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[Photo of solar system for domestic hot water, on island of Bozcaada, Turkey.]

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Solar System for Domestic Hot Water
Bozcaada, Turkey

Photo: Michael Ross, RER Renewable Energy Research

The tiny Aegean island of Bozcaada-- not too far from the ancient city of Troy-- is a showcase for renewable energy technologies. In the main settlement, solar thermal systems adorn nearly every rooftop, and at the far end of the island, megawatt-class Enercon turbines tower over a PV-powered lighthouse.

Flat roofs are typical in the main settlement, and most roofs have a one- or two-panel solar system for providing hot water to the house. Single glazed flat plate collectors, seen here, are universal. The lower tank stores hot water generated during the day so that it can be used at night, in the morning, and on cloudy days. The larger, upper tank is not actually a part of the solar system: it is a backup water reservoir so that the family will have some water in reserve if the settlement's water supply fails-- apparently a not uncommon occurrence on this island.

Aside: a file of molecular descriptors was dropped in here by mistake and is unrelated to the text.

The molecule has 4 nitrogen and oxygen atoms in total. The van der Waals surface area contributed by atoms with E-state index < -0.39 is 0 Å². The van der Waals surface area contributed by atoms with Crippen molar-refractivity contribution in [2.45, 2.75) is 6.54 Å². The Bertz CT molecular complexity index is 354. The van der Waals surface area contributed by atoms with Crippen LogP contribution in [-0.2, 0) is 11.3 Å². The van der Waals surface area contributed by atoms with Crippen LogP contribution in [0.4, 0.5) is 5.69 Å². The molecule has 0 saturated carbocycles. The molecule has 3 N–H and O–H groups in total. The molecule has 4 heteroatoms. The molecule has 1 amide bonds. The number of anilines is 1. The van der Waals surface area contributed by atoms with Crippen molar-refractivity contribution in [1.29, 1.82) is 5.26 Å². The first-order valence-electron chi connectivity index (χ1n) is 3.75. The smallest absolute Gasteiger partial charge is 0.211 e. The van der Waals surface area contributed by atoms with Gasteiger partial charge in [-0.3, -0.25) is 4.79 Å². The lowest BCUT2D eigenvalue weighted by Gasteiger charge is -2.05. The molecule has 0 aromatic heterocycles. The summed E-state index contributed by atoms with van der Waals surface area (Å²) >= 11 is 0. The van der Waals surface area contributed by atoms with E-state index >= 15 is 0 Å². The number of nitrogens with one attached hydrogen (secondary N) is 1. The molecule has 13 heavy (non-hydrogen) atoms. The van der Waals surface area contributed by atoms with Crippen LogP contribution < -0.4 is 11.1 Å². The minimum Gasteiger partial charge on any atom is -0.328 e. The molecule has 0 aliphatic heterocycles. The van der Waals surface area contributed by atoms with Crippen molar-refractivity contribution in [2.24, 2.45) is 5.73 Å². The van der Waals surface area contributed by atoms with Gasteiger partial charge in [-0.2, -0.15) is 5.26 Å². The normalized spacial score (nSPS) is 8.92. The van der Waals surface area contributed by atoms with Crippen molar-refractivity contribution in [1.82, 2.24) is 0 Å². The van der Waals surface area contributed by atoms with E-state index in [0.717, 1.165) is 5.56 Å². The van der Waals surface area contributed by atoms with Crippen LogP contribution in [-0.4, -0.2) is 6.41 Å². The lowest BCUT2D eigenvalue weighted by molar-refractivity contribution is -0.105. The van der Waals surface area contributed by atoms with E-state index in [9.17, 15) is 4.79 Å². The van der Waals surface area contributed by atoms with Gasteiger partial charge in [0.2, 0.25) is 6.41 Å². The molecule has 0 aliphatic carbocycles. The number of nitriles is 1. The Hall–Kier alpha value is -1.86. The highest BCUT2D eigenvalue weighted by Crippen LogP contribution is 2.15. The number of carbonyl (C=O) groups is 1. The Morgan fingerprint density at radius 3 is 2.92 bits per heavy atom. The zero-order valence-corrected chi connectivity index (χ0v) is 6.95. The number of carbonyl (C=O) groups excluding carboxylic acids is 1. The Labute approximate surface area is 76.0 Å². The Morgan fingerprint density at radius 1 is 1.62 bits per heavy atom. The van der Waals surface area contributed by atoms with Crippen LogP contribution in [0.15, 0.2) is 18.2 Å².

In Turkey, most solar thermal installations are thermosyphon system. The hot water tank is located above the solar collectors, and water circulates between the collectors and the tank due to the buoyancy of the warm water in the collectors. The tank should, therefore, be maximally stratified, with the hottest water at the top (where the water from the collector enters and the hot water to the house exits) and the coldest water at the bottom (where the cold, fresh water enters and the water exits for the collector). Thermosyphon systems require few, if any, controls and no pump. They are only suited, however, to climates where temperatures remain above freezing during the system's season of operation.

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